“Many studies have shown that patients post their organ transplantation, since they are immunocompromised and on immunosuppressive medication, are at high risk of contracting any infection including coronavirus. So the severity of complication is higher in those who have undergone transplantation.” According to him, patients back out when they are informed of this situation. Even in the case of someone who tested positive for coronavirus, he said, transplantations cannot be performed due to the high dose of immunosuppressive medication they take.

A city-based Consultant Urologist and Renal Transplant Surgeon, Dr. Shyam Varma, feels the fear is justifiable to some extent. Stating that 8-10 of his patients are awaiting kidney transplantation, he said the desperation is increasing among patients. “A kidney transplantation surgery can be postponed. But since the patient has to visit the hospital for dialysis every alternate day, he/she is at a greater risk of exposure to coronavirus.”

Dr Swarnalatha said hospitals should have a COVID-free pathway and an exclusive team for transplantation. “They cannot mingle with others because health care workers can be a source of spreading the infection to recipients. Also, close monitoring of patients is required post-transplant surgeries,” she lists out the challenges faced.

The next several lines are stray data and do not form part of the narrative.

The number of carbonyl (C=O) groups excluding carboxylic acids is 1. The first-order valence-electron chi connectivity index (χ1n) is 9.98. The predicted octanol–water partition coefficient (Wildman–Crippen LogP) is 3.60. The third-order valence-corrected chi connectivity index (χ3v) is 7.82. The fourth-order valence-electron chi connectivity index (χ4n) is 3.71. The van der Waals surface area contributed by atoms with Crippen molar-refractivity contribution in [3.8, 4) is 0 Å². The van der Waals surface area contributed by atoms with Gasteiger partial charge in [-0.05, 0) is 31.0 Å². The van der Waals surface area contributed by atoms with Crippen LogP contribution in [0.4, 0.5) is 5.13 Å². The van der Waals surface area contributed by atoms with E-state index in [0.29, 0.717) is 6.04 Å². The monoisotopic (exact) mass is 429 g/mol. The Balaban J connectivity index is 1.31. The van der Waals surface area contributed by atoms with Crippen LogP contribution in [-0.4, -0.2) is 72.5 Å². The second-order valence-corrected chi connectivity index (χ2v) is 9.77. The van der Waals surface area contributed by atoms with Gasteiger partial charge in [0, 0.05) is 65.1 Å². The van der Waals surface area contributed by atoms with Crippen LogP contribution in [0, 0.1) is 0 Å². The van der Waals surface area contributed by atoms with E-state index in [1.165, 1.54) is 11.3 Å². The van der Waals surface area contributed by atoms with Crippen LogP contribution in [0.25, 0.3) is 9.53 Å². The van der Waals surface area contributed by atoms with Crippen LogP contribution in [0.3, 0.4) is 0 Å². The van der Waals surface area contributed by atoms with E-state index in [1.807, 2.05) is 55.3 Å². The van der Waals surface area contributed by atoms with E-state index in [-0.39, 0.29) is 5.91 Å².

When states like Kerala and Tamil Nadu have been doing transplantation surgeries as usual after taking all precautions and were showing an equally good success rate as pre-COVID era, Dr Varma feels Telangana should start considering the same.

“Unless authorities give a green signal, it is difficult to start. Also, a lot of awareness has to be created.”

Dr Swanalatha, also a senior nephrologist at the Nizam’s Institute of Medical Sciences, hoped doctors would be able to start organ transplantation surgeries in another month or two. “NIMS hospital is dedicated to the treatment of healthcare workers and paramedical staff but we are performing emergency and semi-emergency elective surgeries. We have had some organ donations since March but no transplantation. Only four Kidney and two Lung transplantations have taken up since March, all in private hospitals,” she said.